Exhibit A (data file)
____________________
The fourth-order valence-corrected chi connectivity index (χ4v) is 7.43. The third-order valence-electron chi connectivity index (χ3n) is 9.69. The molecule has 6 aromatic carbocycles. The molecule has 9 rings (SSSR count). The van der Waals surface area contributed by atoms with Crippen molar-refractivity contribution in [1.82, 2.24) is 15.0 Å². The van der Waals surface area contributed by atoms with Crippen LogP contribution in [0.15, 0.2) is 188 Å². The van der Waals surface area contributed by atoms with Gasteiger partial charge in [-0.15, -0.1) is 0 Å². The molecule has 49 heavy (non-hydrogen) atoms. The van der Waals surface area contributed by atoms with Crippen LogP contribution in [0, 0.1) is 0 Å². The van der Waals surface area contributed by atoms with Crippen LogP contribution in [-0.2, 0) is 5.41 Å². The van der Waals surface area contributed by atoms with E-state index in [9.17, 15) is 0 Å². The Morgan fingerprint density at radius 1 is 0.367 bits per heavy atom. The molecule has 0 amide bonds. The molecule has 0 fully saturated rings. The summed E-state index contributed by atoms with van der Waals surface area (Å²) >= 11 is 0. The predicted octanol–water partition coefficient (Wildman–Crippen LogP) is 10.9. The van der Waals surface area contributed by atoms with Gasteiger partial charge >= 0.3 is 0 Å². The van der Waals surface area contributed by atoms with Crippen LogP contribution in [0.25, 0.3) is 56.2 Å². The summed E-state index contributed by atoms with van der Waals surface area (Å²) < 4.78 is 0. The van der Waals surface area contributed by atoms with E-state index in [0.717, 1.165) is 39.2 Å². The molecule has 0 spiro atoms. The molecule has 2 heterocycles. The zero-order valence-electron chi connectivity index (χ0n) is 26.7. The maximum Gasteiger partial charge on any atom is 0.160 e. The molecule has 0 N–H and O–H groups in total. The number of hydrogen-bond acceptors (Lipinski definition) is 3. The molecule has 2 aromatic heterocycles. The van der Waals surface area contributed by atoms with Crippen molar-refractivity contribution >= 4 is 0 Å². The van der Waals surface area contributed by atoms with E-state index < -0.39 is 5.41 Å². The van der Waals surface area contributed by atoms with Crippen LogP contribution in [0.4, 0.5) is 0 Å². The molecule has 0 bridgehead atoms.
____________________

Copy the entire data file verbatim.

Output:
The fourth-order valence-corrected chi connectivity index (χ4v) is 7.43. The third-order valence-electron chi connectivity index (χ3n) is 9.69. The molecule has 6 aromatic carbocycles. The molecule has 9 rings (SSSR count). The van der Waals surface area contributed by atoms with Crippen molar-refractivity contribution in [1.82, 2.24) is 15.0 Å². The van der Waals surface area contributed by atoms with Crippen LogP contribution in [0.15, 0.2) is 188 Å². The van der Waals surface area contributed by atoms with Gasteiger partial charge in [-0.15, -0.1) is 0 Å². The molecule has 49 heavy (non-hydrogen) atoms. The van der Waals surface area contributed by atoms with Crippen LogP contribution in [0, 0.1) is 0 Å². The van der Waals surface area contributed by atoms with Crippen LogP contribution in [-0.2, 0) is 5.41 Å². The van der Waals surface area contributed by atoms with E-state index in [9.17, 15) is 0 Å². The Morgan fingerprint density at radius 1 is 0.367 bits per heavy atom. The molecule has 0 amide bonds. The molecule has 0 fully saturated rings. The summed E-state index contributed by atoms with van der Waals surface area (Å²) >= 11 is 0. The predicted octanol–water partition coefficient (Wildman–Crippen LogP) is 10.9. The van der Waals surface area contributed by atoms with Gasteiger partial charge >= 0.3 is 0 Å². The van der Waals surface area contributed by atoms with Crippen LogP contribution in [0.25, 0.3) is 56.2 Å². The summed E-state index contributed by atoms with van der Waals surface area (Å²) < 4.78 is 0. The van der Waals surface area contributed by atoms with E-state index in [0.717, 1.165) is 39.2 Å². The molecule has 0 spiro atoms. The molecule has 2 heterocycles. The zero-order valence-electron chi connectivity index (χ0n) is 26.7. The maximum Gasteiger partial charge on any atom is 0.160 e. The molecule has 0 N–H and O–H groups in total. The number of hydrogen-bond acceptors (Lipinski definition) is 3. The molecule has 2 aromatic heterocycles. The van der Waals surface area contributed by atoms with Crippen molar-refractivity contribution >= 4 is 0 Å². The van der Waals surface area contributed by atoms with E-state index < -0.39 is 5.41 Å². The van der Waals surface area contributed by atoms with Crippen LogP contribution in [0.4, 0.5) is 0 Å². The molecule has 0 bridgehead atoms.